The 700 Club with Pat Robertson


Experiencing the Rock of Ages

By Christine McWorter
The 700 Club -Bobby Hayden always knew he’d be a rock star. When he was just 8 years old, he was featured on the Ted Mack amateur hour, one of the first star search shows. As a teen, he played with bands like Mitch Ryder and the Detroit Wheels, and Paul Revere and the Raiders. The rush he felt when he was on stage was incredible, which meant school was dull in comparison. So, when he was just 16, he ran away from home.

“It’s quite a euphoric feeling to be on stage and having people pat you on the back and tell you how good you are all the time, Bobby says. “I read from the ‘book of self’ a lot. And it was all about the fame, the money, and the women. I was just very self absorbed with myself. I remember in the 80’s they used the term ‘Rock Gods.’”
All the while, he was oblivious that his occasional cocaine habit had become an addiction. “I’d wake up from the night before, and I’d be impaired most of the night and then I’d have to just start it over again and do a little something to wake up, and do a little something to go to bed.”

Bobby started his own group, called the Bobby Hayden Band. They toured the country and even appeared on MTV. Over the next 20 years, he immersed himself into the rock lifestyle-more drugs, more parties, more music, more women. His life began to collapse when he began using heroine. Before long, he found he couldn’t function without the drugs.

“I was one sick puppy. I needed the drugs every single day. All day, all afternoon, and all night. And that’s what led to the spiral down.”

Every penny he earned from gigs went to heroin. He became unstable, neglecting his bills in favor of his next high. Eventually Bobby lost his home and ended up living on skid row. The dream was over, and he was all alone.

“By the time the 90’s got here, I was so sick of Bobby Hayden, I wanted to be anybody- anybody else but Bobby Hayden,” Bobby said.  “I was one of the worst down there. I injected heroin probably five to fifteen times a day. I absolutely remember going a year without a bath. I knew that I was down there to die. I really felt I was down there to die. Because in skid row, that’s why a lot of people go there - it’s your last hurrah.”

For seven years, Bobby lived on skid row panhandling for drug money. One day, another homeless man had a message for him. “’Bobby, your body is full of poison. Your legs are all chewed up with injections. You go no veins left. You’ve blown out your neck. You’re not going to be with us much longer,’”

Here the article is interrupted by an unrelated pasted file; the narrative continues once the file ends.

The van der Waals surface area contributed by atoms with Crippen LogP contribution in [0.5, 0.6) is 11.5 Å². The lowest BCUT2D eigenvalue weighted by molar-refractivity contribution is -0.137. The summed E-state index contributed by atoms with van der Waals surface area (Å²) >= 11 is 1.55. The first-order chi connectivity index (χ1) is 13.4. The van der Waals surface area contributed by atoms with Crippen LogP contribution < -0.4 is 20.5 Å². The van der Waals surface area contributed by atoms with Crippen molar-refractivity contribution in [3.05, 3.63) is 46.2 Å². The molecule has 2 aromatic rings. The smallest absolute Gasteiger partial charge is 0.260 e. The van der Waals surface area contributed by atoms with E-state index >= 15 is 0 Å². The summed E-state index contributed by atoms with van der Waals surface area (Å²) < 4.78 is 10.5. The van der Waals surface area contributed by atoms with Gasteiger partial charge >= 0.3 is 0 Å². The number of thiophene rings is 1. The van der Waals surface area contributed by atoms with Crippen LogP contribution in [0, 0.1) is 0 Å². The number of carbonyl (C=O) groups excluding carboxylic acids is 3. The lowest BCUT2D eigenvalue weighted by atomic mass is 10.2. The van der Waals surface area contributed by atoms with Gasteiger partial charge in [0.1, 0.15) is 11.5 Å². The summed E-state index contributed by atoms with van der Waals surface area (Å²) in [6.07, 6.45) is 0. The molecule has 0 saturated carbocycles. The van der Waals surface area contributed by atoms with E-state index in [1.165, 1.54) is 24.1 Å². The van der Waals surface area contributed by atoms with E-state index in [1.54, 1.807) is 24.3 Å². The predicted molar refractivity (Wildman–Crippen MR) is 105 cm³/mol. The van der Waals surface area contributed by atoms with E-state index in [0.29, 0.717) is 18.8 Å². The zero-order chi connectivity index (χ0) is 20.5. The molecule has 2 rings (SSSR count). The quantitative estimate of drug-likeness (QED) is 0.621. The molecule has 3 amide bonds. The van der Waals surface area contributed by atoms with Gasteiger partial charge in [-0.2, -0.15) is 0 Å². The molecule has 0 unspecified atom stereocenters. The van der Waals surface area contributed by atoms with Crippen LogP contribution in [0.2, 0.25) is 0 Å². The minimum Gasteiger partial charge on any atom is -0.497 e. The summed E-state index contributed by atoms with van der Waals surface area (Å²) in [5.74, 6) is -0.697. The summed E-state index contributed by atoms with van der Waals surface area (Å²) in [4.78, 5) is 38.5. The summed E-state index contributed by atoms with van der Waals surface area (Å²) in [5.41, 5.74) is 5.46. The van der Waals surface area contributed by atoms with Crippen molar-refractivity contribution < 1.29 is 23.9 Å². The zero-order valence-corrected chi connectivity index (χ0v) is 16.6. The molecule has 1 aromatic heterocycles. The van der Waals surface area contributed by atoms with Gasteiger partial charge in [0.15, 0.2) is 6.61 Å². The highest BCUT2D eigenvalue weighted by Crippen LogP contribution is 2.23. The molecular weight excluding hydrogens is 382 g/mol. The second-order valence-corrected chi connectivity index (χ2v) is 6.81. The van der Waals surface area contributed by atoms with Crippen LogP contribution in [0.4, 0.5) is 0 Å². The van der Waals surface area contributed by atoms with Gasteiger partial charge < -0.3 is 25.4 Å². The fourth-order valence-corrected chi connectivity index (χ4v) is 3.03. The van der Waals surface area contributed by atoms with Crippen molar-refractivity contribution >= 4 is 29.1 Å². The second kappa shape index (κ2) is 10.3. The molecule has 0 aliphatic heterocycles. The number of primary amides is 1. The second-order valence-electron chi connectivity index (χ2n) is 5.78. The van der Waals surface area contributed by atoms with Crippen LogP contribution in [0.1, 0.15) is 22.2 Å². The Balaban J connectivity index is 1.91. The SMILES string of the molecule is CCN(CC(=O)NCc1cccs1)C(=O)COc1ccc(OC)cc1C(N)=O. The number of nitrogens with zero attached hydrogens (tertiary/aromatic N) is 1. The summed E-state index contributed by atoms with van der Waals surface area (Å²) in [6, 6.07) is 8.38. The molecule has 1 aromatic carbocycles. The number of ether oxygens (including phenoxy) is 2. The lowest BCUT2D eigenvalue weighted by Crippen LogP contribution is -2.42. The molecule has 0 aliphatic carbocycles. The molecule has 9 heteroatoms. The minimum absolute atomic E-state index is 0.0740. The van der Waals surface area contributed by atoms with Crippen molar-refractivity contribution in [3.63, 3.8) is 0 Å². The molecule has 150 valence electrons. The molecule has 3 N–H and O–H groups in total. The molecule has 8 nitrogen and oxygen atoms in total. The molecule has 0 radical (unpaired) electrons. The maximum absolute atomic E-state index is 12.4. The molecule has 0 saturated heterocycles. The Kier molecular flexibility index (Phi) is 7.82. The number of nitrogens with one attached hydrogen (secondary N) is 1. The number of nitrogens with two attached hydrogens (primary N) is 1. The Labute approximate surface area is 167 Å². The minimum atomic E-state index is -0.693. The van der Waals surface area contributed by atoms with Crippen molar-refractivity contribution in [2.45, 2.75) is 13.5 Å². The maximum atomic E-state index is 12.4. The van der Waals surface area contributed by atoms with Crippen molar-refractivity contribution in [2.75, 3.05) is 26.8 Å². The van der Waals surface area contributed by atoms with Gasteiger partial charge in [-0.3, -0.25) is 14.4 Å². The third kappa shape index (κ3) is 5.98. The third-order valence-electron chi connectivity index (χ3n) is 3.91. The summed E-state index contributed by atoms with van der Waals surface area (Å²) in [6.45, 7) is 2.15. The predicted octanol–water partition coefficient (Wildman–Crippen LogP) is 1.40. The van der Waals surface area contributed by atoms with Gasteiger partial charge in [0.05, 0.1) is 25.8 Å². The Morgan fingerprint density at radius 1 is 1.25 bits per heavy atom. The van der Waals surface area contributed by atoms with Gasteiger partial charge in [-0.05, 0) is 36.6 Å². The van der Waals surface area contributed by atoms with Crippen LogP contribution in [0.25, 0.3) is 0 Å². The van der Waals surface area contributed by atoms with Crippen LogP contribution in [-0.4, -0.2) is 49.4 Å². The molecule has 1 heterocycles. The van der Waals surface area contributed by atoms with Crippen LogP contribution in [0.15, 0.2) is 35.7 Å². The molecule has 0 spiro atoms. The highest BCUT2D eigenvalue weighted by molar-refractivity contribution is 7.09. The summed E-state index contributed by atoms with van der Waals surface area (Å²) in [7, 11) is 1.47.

Bobby remembers, “And I’m laying there without a chance in the world, clothes I’ve had on for a year, and my skin was darkened with dirt and soot and toxins from the air. And he said that I had to maybe start praying in the name of Jesus.”

With nothing to lose, Bobby took his advice and started to pray and read the Bible. “When I was walking the streets homeless, I had a little light on in the back of my head that somehow I was going to walk away from itz’

Bobby was right - his life was about to change. One of his old friends sent him a bus ticket to Phoenix and some methadone- a drug that helps addicts quit by stopping withdrawal symptoms. “Then it kinda hit me that I had been praying in Jesus’ name and all of a sudden I got a way out,” said Bobby.  “So by this time I know that something is really leading me down that road and I knew this Jesus thing had to be for real.”

To get on his feet in Phoenix, he still needed a driver’s license, a social security card and a place to live. And to make matters worse, he was running out of methadone. So Bobby prayed to God one more time. “I fell to the floor and that’s where I just said, ‘In Jesus name, I give my life to You, if You help me get out of this.’ Because I needed methadone real bad when I hit Phoenix, or I was going to be one sick person.”

When he got to Phoenix, his prayers had already been answered. His friends had already made arrangements for Bobby. “They said, ‘We got you an appointment for their DMV to get your driver's license and the social security cards coming through and they’re going to hold the door open at the methadone clinic. And this morning, the guy at the clinic said he had a six bedroom house out in the middle of the desert, if you feed his dogs, he’ll let you stay there.’ And man, right then, I looked up and said, ‘You got to slow this down a little bit, Jesus.’ And that’s where the faith took hold. And I went to the desert for a year in Phoenix.”

Bobby weaned himself off methadone. After about a year, he didn’t need it or any other drug. When a family member invited him to church, he was happy to attend. Soon, he began building a relationship with God.

“Jesus is everything. He’s just- He’s virtually everything - or I would still be in that cardboard box or probably not on this earth. So once I got out of the way and realized that Someone Else was calling the shots, that’s when it really started. I started to tick on all 8 again.”

Bobby has been free from drugs for over 3 years. He is a worship leader at his church, and is able to do what he loves - write and perform music. He says Jesus helped him see that a life in Christ is the best life possible.

He says, “I am so thankful to be a human being again and be in touch with Jesus, because now I really understand that Jesus lives inside of me.”

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